L.A. County Coronavirus Update: Deaths And New Cases Drop, But With A Caveat

UPDATED FRIDAY AT 2 P.M. The Los Angeles County Department of Public Health confirmed 28 new deaths and 568 new cases of COVID-19 on Friday. That’s nearly 500 fewer new cases than were reported on Friday, continuing the rollercoaster fluctuations that have been reported this week.

As she noted last week, L.A. County Director of Public Health Dr. Barbara Ferrer said that today’s big drop could be because “there’s very little testing over the weekend.” And that could mean bigger totals later this week as full-strength testing resumes.

To date, the county has identified 26,217 total cases of COVID-19 and 1,256 total deaths from the virus.

Dr. Ferrer said 172,000 people in L.A. County have been tested, and a staggering 13% of them tested positive for coronavirus.

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UPDATED FRIDAY AT 2 P.M. The Los Angeles County Department of Public Health confirmed 62 new deaths and 1065 new cases of COVID-19 on Friday. That’s nearly 300 more new cases than were reported on Thursday, continuing the rollercoaster fluctuations that have been reported this week. While Thursday’s numbers were down, there was a big increase on Wednesday.

L.A. County Director of Public Health Dr. Barbara Ferrer noted that Wednesday’s big bump — over 1,500 new cases — included results from new testing in institutional settings and also a lag in test results from over the weekend, which likely accounted for the rise on that day.

To date, the county has identified 24,215 total cases of COVID-19 and 1,172 deaths from the virus.

These numbers were announced as California Governor Gavin Newsom on Friday faced lawsuits and large-scale protests over his stay-at-home policies and decision to close the beaches in Orange County.

PREVIOUS The Los Angeles County Department of Public Health confirmed 55 new deaths and 733 new cases of COVID-19 on Thursday. That’s about 800 fewer new infections than were announced Wednesday.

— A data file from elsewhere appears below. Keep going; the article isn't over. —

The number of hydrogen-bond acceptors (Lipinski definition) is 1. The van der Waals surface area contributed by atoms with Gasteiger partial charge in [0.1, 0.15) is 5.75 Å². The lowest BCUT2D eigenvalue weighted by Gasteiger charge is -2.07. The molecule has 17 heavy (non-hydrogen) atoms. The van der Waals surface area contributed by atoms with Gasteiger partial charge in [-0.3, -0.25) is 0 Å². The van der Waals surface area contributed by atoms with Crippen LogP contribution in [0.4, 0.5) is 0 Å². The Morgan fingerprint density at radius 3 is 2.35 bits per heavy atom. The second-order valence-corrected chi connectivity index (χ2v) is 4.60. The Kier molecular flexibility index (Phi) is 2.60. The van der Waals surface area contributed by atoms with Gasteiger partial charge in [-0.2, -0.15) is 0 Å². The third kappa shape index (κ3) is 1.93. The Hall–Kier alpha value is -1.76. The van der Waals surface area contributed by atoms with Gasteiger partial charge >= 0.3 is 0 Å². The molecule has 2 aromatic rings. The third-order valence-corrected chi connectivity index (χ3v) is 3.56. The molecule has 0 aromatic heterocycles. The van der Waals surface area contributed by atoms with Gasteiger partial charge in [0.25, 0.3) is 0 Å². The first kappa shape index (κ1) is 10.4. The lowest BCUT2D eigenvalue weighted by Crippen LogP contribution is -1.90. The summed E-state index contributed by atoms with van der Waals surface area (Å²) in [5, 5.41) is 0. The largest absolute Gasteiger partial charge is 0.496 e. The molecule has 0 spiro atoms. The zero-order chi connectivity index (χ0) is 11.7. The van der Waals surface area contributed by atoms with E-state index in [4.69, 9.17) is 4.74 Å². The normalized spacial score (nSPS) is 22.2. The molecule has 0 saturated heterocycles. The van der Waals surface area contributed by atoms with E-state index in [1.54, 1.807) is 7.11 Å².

L.A. County Director of Public Health Dr. Barbara Ferrer noted that Wednesday’s number included results from new testing in institutional settings and also a lag in test results from over the weekend, which likely accounted for the fluctuation.

To date, the county has identified 23,182 total cases of COVID-19 and 1,111 deaths from the virus.

Those numbers came on the same day that the CDC released a three-step “Reopening America decision tool” for cleaning and disinfecting public places (read it here). That guidance boils down roughly to 1) determine what needs to be cleaned, 2) clean using the appropriate disinfectant and 3) maintain and revise these practices. CNN reports that at least 31 states have plans to begin loosening restrictions in the next few days. California is among them.

Ironically, California Gov. Gavin Newsom closed all Orange County beaches on Thursday, citing photos and widespread reports of crowds on the sand during last weekend’s heat wave, especially in Newport Beach.

Newsom also announced Thursday that the California Department of Social Services has created a portal for child care to help parents who are struggling to work and also need to find care for their children. The initiative includes 400-plus “pop up” child care facilities.

On Wednesday, L.A. Mayor Eric Garcetti announced that free coronavirus testing will be available to all of the city’s residents. The testing is made possible through a partnership with Sean Penn’s CORE organization, which has been independently setting up testing sites across L.A. in recent weeks.

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According to the mayor’s office, the city’s free testing offer extends to any resident of Los Angeles County, but only at the eight testing locations within the city of Los Angeles. People must make appointments by visiting the city’s testing website.

Although anyone can get tested, priority still will be given to people displaying symptoms and to front-line workers such as health care professionals and first responders.

Los Angeles County as a whole has not changed its policy that only authorizes testing for people who are displaying symptoms of the illness. But Garcetti indicted there are opportunities for asymptomatic county residents to get tested at L.A. City sites.

“We have been opening up each night to more and more people, and still at the end of the day we have those tests that are left over,” he said. “We had the confidence that we could move forward (with testing more people).”

Garcetti said this would make Los Angeles the first city in the U.S. to offer free coronavirus testing to all residents, whether they’re experiencing symptoms or not.

City News Service contributed to this report.

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